FIVE representatives from the Protect Krabi Network gathered yesterday to march in Bangkok, demanding an end to the use of coal for power at a new plant planned near the town plus immediate reform of the environmental impact and health assessment process.
The 13km march started from the Pollution Control Department to the Mahidol University’s Faculty of Public Health and ended at Chulalongkorn University.
The group also visited the offices of four members of the expert panel picked by the National Environment Board (NEB) to review the environmental impact assessment for the proposed Klong Ruo Coal Seaport, in Krabi, ahead of a review meeting this Friday.
Another walk is planned tomorrow to visit the remaining four members.
“The decision from the expert panel members will affect the future of Krabi – they will determine if the province will maintain its unique environment as the ‘Emerald of Andaman’ or be under threat from dirty coal plans,” network representative Somnuek Krodsua said.
“The seaport’s EIA process is not transparent and does not present correct and thorough information, nor incorporate all concerns from every sector. In addition, it neglects the importance of the Krabi river estuary, which is renowned as a global marine biodiversity hotspot and a source of food for local communities,” he said.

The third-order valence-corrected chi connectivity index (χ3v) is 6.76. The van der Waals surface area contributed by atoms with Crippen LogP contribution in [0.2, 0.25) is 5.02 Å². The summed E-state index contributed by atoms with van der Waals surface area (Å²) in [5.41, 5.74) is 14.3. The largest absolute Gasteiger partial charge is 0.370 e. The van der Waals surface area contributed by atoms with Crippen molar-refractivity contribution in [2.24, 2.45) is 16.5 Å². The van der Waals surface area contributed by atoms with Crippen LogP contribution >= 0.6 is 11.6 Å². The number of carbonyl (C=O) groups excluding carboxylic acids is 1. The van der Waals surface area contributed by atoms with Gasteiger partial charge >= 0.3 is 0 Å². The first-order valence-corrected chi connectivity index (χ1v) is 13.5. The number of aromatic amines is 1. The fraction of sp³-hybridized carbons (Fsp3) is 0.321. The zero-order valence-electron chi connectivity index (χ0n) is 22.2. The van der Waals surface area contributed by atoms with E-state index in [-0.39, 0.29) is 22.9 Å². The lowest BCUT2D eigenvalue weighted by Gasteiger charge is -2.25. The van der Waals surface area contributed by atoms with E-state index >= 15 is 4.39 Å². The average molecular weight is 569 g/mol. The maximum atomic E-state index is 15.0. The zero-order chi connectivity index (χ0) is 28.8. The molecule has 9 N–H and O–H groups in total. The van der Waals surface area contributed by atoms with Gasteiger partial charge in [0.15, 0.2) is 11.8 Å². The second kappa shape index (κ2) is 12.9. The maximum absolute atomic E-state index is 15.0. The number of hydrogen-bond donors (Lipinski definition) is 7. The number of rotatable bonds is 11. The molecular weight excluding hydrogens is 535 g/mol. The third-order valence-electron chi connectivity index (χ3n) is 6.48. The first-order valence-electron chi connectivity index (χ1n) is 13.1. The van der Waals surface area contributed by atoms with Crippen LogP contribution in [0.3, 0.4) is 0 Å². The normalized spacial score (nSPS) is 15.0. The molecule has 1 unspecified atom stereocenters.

The Klong Ruo Coal Seaport was planned by the Electricity Generating Authority of Thailand to find a way of importing coal from Indonesia, Australia and Africa to an 870MW coal-fired power plant. The port lies in Taling-chan subdistrict in Krabi’s Klong Kanan district – part of an area listed as one of Thailand’s few wetlands of international importance.
Tara Buakamsri, Thailand country director for Greenpeace Southeast Asia urged that the EIA and EHIA process be reviewed and analysed by an independent organisation not under the Office of Natural Resources and Environmental Policy and Planning. He said this would facilitate transparency, impartiality and traceability.
“The country’s policy-makers should have vision and political will to steer Thailand towards being a renewable energy leader, as well as to develop a decentralised hybrid renewable energy system which provides energy security to the country. Addiction to coal is not the answer to safety and energy security for the nation, it’s time for us to end the coal era,” Tara said.